Media reports on the Inquiry's disability hearings:
How policy forced a family to desert their child (SMH 10/11/08)
Disabled Kids not getting proper care (SMH 11/04/08)Lack of services for disabled children tearing families apart (SMH 11/04/08)
Parents 'forced to abandon disabled children' (ABC News, 11/04/08)
Two heart-felt letters to the editor of the Sydney Morning Herald, from family members responding to the reports are published under the heading The ability to care depends on support, in today's edition.
A transcript of the hearings on disability (11/4/08) will be available on the website of the Commission of Inquiry's website by Monday 14/04/2008 or Tuesday 15/4/08
The Department of Community Services submission on Health and Disability is linked under 10/04/2008, the NSW Ombudsman Report 2004 - DADHC - The need to improve services for Children, Young People and their Families (which is critical of DADHC's inability to deliver the services its policy requires) is posted under 7th April 2008 on the same page.
Thursday, 10 April 2008
Melissa's story has also been told by National Geographic Kids, and through her own web page, Melissa
Like many around the world, our thoughts are with her family.
Monday, 7 April 2008
Local Eyes is an exhibition of photographs with a difference, created by United Way Sydney. "It's a chance for ... budding photographers to present their unique perspective of Sydney, and for United way supporters to better understandhow others who face significant challenges see their world." Click on "View and Vote" to see thumbnails of all of the photos - at the lower right is Persia Burrows' photo of herself and her brother Tyler, who has Down syndrome. Click on the thumbnail for a enlargement, and the story of how the photo came about. You can vote for it too.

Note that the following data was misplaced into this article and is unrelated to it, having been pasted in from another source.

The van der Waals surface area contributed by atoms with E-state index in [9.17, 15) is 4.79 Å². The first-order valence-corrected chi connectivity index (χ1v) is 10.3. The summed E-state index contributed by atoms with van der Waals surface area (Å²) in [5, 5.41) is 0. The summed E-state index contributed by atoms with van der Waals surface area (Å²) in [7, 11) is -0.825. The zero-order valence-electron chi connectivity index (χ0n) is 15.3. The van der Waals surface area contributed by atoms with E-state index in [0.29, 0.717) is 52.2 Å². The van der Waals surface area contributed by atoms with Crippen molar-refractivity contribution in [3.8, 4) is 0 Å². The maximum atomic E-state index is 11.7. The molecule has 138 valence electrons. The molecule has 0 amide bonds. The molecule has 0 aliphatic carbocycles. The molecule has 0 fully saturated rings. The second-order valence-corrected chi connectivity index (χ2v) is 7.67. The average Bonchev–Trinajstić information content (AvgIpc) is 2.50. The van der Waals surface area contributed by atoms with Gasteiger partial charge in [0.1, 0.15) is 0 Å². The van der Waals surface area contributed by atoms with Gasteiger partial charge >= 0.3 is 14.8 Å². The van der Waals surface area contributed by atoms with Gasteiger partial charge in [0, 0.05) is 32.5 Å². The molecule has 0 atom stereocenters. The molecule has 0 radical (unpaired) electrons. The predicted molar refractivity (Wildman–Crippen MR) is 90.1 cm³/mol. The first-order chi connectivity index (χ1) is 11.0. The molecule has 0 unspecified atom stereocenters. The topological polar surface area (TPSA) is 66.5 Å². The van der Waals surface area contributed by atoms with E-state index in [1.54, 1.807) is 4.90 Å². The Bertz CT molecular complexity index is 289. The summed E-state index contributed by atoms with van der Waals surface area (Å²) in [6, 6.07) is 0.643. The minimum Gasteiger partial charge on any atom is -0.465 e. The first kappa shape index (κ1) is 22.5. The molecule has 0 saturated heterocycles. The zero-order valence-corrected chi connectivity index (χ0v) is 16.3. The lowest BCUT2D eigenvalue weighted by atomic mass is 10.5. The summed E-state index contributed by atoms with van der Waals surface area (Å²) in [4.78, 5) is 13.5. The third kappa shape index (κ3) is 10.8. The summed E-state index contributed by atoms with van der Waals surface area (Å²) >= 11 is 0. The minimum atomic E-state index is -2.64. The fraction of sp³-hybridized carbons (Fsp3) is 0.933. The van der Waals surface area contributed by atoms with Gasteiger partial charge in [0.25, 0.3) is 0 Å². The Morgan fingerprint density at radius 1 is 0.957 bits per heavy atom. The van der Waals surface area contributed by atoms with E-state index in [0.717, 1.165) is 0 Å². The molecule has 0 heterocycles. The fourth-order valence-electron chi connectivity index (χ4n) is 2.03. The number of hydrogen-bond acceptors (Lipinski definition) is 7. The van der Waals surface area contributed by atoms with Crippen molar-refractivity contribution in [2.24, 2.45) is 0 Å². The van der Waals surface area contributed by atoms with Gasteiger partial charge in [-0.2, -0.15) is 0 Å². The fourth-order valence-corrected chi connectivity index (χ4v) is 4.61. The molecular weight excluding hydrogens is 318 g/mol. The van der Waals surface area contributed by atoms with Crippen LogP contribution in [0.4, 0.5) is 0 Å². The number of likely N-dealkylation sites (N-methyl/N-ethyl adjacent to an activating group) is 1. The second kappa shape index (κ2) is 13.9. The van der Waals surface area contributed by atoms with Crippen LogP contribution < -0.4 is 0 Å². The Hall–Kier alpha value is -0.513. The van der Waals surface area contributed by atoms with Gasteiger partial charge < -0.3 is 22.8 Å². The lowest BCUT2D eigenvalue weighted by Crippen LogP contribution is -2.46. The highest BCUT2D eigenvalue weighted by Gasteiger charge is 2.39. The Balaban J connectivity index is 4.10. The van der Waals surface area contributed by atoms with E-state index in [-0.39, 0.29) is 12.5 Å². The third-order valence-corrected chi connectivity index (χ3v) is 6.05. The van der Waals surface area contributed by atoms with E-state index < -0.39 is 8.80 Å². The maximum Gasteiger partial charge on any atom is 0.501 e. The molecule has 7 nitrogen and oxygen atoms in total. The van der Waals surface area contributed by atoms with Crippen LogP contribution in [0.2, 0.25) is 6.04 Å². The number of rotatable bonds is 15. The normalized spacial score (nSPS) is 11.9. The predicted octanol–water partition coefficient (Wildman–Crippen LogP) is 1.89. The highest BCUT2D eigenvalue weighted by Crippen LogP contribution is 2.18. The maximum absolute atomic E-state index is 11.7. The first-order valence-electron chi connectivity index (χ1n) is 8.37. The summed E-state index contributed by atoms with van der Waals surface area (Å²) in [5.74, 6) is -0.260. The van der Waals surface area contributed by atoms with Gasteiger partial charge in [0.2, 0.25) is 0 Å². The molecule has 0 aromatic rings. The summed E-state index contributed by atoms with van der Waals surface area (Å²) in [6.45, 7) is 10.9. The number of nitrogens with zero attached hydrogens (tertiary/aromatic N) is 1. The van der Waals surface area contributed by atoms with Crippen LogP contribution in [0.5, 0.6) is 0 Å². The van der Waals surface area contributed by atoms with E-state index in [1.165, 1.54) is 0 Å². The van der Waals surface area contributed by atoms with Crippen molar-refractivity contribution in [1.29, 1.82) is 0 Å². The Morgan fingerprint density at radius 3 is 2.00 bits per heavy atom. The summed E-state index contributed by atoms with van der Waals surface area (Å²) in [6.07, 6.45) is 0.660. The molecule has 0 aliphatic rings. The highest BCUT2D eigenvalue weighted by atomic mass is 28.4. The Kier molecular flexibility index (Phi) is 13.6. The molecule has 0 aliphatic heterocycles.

Daniela Mousa's Year 12 artwork confronting attitudes to people with disability will be on exhibition from 4 - 24 April in the Art Expressed show at Ku-ring-gai Arts Centre in Sydney's north. She has incorporated images of Angela, who has Down syndrome into an installation questioning judgements and behaviour. Click here for an article and photograph from the Northside Courier.
Some other interesting visual arts links:
- Down Syndrome NSW web page on visual arts
- Accessible Arts is the place to keep up with arts and disability news in NSW
- Gallery ARTES showcasing the work of artists with disabilities, is a project of Studio ARTES Northside Inc. - a community-based, not-for-profit organisation in Hornsby (NSW)
- Creative Growth is the Californian art studio that fostered the acclaimed work of the late Judith Scott
Dragon, DGC, Studio ARTES 2006
Sunday, 6 April 2008
From discussions during the day, parents of primary school aged children decided to organise a friendship club, with the children meeting on a monthly basis. - a good outcome from a good day.
Saturday, 5 April 2008
Tracy's energy, caring for her family including two beautiful and lively little girls, working, and taking on the organisation of a number of events each year (a T4321 morning tea, the Black Tie Dinner and the Illawarra Buddy Walk fior a start!) is phenomenal, and very much appreciated. Final fundraising figures are not yet in, but around $10,000 is expected from the dinner - again, very much appreciated.
As always, the less tangible outcomes of the night will be absolutely priceless!